The pubs company Mitchells & Butlers firmed up last night after an HSBC survey suggested that fears of a prolonged slump in consumer behaviour might have been overdone.
Respondents to the bank's survey of businesses suggested there had been a marked rise in demand recently, with 60 per cent of consumer-facing companies suggesting that activity was "running at levels better than or equal to 2008". Coupled with historical analysis, the results point to less risk than is currently reflected in leisure sector stocks. Moreover, while the sector has bounced from lows in absolute terms, valuations remain below historical averages on what are, in HSBC's view, conservative forecasts.
"Some caution is required, but a recovery now fits well with our analysis of historical consumer behaviour through the economic cycle," the bank's analysts said, pointing out that the travel and leisure industries outperformed the wider market from the end of the last two recessions by more than 90 per cent (1983-4) and more than 60 per cent (1992-3), respectively. "Crucially, this outperformance occurred while the late-cycle unemployment rate was still rising," HSBC added.
The optimism supported Mitchells, which rose by 5.2p to 245.4p as the broker initiated coverage with an "overweight" stance. HSBC also slapped "overweight" ratings on other travel and leisure stocks, including Whitbread, which closed up 7p at 1276p, and Marston's, up 0.6p at 93.4p.
In the wider consumer sector, Home Retail Group gained 8.1p to 306.7p on the back of the latest CBI distributive trades survey, which pointed to a pick-up in high-street sales. The stock was also supported by Barclays Capital, which initiated coverage with an "overweight" rating. Debenhams, also rated "overweight" by Barclays, was 2.75p stronger at 84.35p amid rumours that the US private equity investor Texas Pacific had sold all, or a large part, of its holding at 81.6p per share. The strength was attributed to speculation that shares had been bought by a single buyer; one rumour suggested interest from the Middle East.
Overall, the FTSE 100 edged up by 9.23 points to 5,200.97. The FTSE 250 fell back 44.82 points to 9,141.28 as traders looked to India, where the central bank took its first steps towards withdrawing stimulus measures by raising its statutory liquidity ratio, and to Norway, where monetary authorities are expected to raises interest rates for the first time in more than a year.
There was also caution ahead of Thursday's US gross domestic product report, with traders awaiting more clarity on the fortunes of the world's largest economy before turning more bullish on equities.
The banking sector remained under pressure, with the shake-up of the Dutch lender ING weighing on its UK peers Lloyds Banking Group, which fell 5.5p to 83.84p, and Royal Bank of Scotland, down 3.615p at 40.805p. Investors sold out amid worries that European regulators, who are thought to have pressured ING, might impose tougher than expected sanctions in return for the state aid received by the two banks, possibly leading to more in the way of divestments than currently anticipated by the markets.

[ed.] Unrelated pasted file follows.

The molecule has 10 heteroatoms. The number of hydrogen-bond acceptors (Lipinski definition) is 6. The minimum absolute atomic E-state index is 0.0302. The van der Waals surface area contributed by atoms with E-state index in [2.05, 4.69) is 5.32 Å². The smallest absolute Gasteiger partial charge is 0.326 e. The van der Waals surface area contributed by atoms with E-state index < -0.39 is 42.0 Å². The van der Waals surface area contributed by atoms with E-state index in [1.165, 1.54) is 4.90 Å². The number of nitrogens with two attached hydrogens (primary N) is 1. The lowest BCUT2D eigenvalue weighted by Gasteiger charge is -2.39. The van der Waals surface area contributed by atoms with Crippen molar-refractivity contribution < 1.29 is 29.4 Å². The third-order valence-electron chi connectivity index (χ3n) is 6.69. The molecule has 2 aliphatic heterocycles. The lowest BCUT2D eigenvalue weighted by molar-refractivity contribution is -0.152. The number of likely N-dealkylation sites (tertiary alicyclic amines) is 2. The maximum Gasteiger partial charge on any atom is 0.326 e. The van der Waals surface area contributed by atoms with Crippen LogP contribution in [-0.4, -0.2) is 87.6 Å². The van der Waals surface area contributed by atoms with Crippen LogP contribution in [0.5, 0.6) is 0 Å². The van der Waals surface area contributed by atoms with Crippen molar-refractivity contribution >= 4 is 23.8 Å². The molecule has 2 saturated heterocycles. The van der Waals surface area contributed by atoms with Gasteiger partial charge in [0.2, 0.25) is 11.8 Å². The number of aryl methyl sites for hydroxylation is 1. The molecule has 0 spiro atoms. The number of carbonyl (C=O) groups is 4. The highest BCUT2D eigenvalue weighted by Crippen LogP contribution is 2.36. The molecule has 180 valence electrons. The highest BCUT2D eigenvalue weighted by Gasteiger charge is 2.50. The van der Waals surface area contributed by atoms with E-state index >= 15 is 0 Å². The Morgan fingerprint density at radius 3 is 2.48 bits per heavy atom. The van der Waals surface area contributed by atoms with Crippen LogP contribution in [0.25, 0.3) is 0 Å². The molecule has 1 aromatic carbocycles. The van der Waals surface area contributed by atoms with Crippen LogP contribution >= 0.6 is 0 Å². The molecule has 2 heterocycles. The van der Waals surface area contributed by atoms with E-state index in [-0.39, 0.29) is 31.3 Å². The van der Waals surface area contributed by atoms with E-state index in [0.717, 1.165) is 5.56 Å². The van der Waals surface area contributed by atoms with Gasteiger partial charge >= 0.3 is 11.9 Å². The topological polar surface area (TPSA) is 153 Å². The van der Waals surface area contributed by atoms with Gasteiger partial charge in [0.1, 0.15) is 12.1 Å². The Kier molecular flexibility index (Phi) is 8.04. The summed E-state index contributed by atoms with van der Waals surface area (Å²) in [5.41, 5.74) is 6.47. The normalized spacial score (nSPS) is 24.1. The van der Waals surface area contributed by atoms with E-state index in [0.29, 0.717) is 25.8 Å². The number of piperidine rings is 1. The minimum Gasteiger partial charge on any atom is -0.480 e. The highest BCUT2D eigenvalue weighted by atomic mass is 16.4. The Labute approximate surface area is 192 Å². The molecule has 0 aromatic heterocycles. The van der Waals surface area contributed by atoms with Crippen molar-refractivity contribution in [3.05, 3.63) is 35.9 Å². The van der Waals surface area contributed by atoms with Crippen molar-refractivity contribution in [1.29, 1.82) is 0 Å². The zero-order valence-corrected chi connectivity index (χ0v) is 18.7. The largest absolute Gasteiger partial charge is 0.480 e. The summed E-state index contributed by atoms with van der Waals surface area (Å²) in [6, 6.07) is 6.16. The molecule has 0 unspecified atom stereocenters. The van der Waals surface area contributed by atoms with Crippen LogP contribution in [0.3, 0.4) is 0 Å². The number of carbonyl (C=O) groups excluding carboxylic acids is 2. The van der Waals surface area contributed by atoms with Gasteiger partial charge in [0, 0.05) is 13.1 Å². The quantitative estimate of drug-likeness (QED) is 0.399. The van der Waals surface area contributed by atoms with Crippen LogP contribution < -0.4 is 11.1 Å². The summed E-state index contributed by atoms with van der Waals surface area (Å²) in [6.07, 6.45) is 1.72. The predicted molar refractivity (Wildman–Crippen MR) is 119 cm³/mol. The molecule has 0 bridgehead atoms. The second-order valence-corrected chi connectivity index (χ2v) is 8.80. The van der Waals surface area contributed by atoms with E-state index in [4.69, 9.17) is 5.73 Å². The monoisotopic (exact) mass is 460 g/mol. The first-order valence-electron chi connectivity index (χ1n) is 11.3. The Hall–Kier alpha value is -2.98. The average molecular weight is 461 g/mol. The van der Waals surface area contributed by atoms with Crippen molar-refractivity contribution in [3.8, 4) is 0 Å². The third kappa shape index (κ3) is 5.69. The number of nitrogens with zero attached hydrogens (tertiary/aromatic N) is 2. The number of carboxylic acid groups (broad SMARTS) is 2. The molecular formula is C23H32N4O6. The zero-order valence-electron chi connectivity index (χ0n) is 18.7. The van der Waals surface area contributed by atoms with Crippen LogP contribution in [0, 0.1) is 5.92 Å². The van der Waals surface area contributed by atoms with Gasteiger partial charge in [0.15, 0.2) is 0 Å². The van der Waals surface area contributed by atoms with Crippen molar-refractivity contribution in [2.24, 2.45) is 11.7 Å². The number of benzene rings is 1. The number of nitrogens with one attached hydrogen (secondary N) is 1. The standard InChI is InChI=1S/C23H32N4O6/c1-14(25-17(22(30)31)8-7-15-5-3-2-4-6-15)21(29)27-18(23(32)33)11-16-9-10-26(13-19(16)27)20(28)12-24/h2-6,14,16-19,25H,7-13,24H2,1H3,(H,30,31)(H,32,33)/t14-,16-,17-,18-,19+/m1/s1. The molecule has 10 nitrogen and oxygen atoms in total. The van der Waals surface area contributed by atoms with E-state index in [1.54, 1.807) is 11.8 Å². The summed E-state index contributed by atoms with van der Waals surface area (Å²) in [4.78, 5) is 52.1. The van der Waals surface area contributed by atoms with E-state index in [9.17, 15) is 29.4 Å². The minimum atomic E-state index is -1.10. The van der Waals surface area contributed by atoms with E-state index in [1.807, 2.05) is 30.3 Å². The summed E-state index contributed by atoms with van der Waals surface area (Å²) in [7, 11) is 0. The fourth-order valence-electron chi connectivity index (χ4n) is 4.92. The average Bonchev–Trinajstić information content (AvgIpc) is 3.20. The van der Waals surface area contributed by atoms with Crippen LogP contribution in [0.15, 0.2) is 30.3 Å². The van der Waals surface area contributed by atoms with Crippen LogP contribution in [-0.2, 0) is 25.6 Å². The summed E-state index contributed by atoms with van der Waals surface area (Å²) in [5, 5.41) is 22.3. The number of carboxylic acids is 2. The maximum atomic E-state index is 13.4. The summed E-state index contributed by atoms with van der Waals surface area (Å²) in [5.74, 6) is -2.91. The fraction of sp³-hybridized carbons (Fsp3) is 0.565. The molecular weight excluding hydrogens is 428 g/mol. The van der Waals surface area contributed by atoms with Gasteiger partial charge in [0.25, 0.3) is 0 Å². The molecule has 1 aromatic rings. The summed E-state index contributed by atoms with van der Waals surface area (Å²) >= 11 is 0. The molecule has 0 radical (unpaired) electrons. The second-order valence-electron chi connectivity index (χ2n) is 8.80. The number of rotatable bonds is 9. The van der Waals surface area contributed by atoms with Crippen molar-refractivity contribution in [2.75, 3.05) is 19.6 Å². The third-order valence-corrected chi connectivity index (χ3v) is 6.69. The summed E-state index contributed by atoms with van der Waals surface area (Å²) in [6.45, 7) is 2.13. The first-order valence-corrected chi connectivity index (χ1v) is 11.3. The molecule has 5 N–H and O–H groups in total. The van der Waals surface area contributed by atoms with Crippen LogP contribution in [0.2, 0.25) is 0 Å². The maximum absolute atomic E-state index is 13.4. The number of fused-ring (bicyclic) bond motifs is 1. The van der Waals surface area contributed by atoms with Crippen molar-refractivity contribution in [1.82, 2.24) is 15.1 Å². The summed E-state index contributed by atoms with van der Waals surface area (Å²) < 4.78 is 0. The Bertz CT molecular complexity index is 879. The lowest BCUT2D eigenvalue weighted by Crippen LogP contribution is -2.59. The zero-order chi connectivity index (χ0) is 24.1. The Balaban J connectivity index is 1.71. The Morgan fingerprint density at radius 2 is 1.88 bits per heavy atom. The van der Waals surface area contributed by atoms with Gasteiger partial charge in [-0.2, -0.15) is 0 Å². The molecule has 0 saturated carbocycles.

Vedanta Resources also fell, closing down 118p at 2215p after a report that its Sesa Goa unit was being investigated by India's serious fraud office. Sesa said that, as of the 27 October, it had "not received any notification or communication" from the Indian authorities about the alleged matters.
On the upside, the pharmaceuticals group GlaxoSmithKline rose after the US Food and Drug Administration granted accelerated approval for Arzerra, a leukaemia treatment developed by GSK and its Danish biotech partner Genmab. In response, Evolution Securities reiterated its "buy" stance, saying it preferred GSK to sector peer AstraZeneca because GSK offered more defensive sales and earnings prospects. At the close, GSK, which in the past has been rumoured to be eyeing Genmab, ended 26.5p stronger at 1256.5p. Astra was up 54.5p at 2830p,
Elsewhere, shares in the directories group Yell endured a rocky ride. They suffered a bruising double-digit decline in the morning after the company once again extended the deadline for refinancing talks with its lenders. But the shares rapidly pared their losses, moving into positive territory amid rumours of an agreement. At the close, with no official confirmation to the Stock Exchange, Yell was 0.5p ahead at 52.5p. Further afield, the sugar and sweeteners group Tate & Lyle was 5.1p lighter at 450p after Deutsche Bank switched its stance from "buy" to "hold", albeit with a target price revised upwards from 450p to 475p. The broker said that while its forecast changes reflected the recovery in the sugar premium and in some of Tatye & Lyle's cyclical divisions, the downgrade was prompted by the limited shareholder return implied by its new target price.
Looking ahead to Tate's interim results next month, Deutsche said that Javed Ahmed, the new chief executive, and former head of North America and Europe at consumer goods giant Reckitt Benckiser, could bring new thinking to the company which could, in turn, "change the way the stock is looked at and valued".